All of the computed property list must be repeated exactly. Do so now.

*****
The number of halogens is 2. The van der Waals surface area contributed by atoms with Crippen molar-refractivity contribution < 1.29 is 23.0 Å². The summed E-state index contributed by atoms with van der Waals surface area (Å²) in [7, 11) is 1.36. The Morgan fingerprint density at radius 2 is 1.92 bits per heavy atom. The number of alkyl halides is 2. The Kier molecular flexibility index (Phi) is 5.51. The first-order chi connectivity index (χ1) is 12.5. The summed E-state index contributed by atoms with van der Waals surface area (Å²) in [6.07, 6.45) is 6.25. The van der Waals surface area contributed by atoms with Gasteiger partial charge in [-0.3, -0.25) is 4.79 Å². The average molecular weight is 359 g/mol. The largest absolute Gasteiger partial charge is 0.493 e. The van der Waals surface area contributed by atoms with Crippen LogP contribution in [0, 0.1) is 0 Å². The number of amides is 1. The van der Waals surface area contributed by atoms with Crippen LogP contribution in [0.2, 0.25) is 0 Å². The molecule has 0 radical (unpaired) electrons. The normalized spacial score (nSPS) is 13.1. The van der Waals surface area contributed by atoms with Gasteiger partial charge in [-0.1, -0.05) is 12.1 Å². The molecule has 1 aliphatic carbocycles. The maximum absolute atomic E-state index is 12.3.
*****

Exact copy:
The number of halogens is 2. The van der Waals surface area contributed by atoms with Crippen molar-refractivity contribution < 1.29 is 23.0 Å². The summed E-state index contributed by atoms with van der Waals surface area (Å²) in [7, 11) is 1.36. The Morgan fingerprint density at radius 2 is 1.92 bits per heavy atom. The number of alkyl halides is 2. The Kier molecular flexibility index (Phi) is 5.51. The first-order chi connectivity index (χ1) is 12.5. The summed E-state index contributed by atoms with van der Waals surface area (Å²) in [6.07, 6.45) is 6.25. The van der Waals surface area contributed by atoms with Gasteiger partial charge in [-0.3, -0.25) is 4.79 Å². The average molecular weight is 359 g/mol. The largest absolute Gasteiger partial charge is 0.493 e. The van der Waals surface area contributed by atoms with Crippen LogP contribution in [0, 0.1) is 0 Å². The number of amides is 1. The van der Waals surface area contributed by atoms with Crippen LogP contribution in [0.2, 0.25) is 0 Å². The molecule has 0 radical (unpaired) electrons. The normalized spacial score (nSPS) is 13.1. The van der Waals surface area contributed by atoms with Gasteiger partial charge in [-0.1, -0.05) is 12.1 Å². The molecule has 1 aliphatic carbocycles. The maximum absolute atomic E-state index is 12.3.